Still Purple (the map on the left/top), digital image, 2012, designed specifically for the web. [The 2008 version of Purple is shown on the right/bottom for comparison.]


Chris created Purple while in an optimistic mood about our political future in 2008, to show the fundamentally mixed and centrist (as opposed to divided and extreme) nature of Americans' ideologies.

Of course, the next four years turned out to involve a lot less political civility and cooperation than he had expected in 2008.

However, the 2012 election showed that there are still a fair amount of purple feelings out there in the country, so he created this map to show the results. The states are clearly a bit more red, showing Romney's slightly higher percentage of the vote than McCain had in 2008.

The map was created to reflect the popular vote in each state. In 2008, Chris mixed blue and red to reflect each state's ratio of Democratic and Republican votes, respectively. This resulted in a bluer or redder version of purple depending on whether the state voted more heavily for the Democrats or the Republicans.

In 2012, Chris decided to alter this approach slightly, adding a third color for all the independant votes in each state, to make it an even better reflection of the range of voter ideologies. Since the map was made in RGB color space, the color green was used to represent all independent votes. It should be noted that the green color does NOT stand for the Green political party in particular. The color green stands for ALL independent votes, whether they are for the Green party, the Libertarian party, or anyone else. Chris could have broken down the independent vote by party, of course, but it would not have made for very uniform results, since in many states only one independent party had results over 1% of the total, and in many cases the vote were affiliated with a localized independent party that existed in only one state. This would have necesitated too many new colors to fit in a standard computer color model. Also, even when aggregated into a single group as it is here, the green color is honestly almost totally impossible to pick up on visually, so watering it down further would have diluted its visual impact even more.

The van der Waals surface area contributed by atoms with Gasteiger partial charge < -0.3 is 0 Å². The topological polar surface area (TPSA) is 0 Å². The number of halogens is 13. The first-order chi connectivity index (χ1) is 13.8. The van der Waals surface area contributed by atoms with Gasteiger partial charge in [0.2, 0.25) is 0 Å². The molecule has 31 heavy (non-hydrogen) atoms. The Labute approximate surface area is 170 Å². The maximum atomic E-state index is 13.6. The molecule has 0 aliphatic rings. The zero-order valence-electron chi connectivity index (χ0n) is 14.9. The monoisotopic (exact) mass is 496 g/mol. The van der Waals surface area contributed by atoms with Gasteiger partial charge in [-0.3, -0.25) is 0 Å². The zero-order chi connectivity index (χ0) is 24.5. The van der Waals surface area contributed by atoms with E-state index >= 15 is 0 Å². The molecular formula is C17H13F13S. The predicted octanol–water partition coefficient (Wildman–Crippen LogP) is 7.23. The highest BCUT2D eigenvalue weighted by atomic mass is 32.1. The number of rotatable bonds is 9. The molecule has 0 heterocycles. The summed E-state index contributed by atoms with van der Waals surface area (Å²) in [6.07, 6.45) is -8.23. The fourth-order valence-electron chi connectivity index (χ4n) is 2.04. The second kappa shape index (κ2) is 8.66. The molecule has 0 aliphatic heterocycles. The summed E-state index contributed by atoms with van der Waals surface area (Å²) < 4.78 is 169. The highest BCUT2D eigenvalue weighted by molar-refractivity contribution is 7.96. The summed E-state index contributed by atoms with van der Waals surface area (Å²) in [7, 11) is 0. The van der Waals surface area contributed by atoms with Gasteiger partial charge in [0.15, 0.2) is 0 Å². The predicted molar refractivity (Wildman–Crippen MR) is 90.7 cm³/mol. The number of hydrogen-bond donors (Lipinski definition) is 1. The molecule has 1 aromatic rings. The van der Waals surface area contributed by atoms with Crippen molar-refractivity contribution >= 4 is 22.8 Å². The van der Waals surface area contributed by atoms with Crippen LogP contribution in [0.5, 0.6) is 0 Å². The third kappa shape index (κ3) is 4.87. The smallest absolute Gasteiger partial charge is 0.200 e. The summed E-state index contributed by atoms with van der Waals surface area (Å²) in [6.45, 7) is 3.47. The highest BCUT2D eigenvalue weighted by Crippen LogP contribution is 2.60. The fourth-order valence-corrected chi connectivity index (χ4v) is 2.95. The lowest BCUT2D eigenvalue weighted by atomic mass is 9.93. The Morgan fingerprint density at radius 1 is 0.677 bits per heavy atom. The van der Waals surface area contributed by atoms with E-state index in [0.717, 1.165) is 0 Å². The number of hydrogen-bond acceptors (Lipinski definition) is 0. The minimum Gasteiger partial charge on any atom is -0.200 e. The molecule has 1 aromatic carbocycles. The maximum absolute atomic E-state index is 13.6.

Here's how it worked, using New Hampshire as a random example. The vote in New Hampshire was 46.4% Republican, 52.2% Democratic, and 1.4% independent. (Chris used the results on Politico for his numbers.) Every color in an RGB color space is created by mixing Red, Green, and Blue in a paricular ratio. Each of these three component colors is numbered from 1 to 255, with 1 signifying a lack of that color, and 255 signifying full saturation for that color. The final color is a ratio of the numbers of the individual colors that create it.

To get New Hampshire's color, Chris multiplied the voter percentages by 255, which gave him a percentage of the full saturation of each color. 46.4% of 255 is 118 (all numbers must be whole numbers), 52.2% of 255 is 133, and 1.4% of 255 is 4. Therefore, New Hampshire's color is made by mixing red at 118, blue at 133, and green at 4, with the result being a particular shade of purple.

In 2008, Missouri had a perfect 128/128 balance of blue and red. In 2012, no state was quite so perfectly so balanced. The 2012 state with the closest vote was Florida, with a color ratio of 125 red/128 blue/2 green, followed by Ohio, with a ratio of 123 red/128 blue/4 green, and North Carolina, with a ratio of 129 red/123 blue/3 green.

The areas with the highest amount of blue are Washington DC (with a blue of 233), Hawaii (180), and Vermont (171). The states with the highest amount of red are Utah (with a red of 186), Wyoming (177), and Oklahoma (170). The states with the highest amount of green are New Mexico (with a green of 10), Alaska (9), and Maine (8).


Documentation:

You can get the full-size version of the map here.

 

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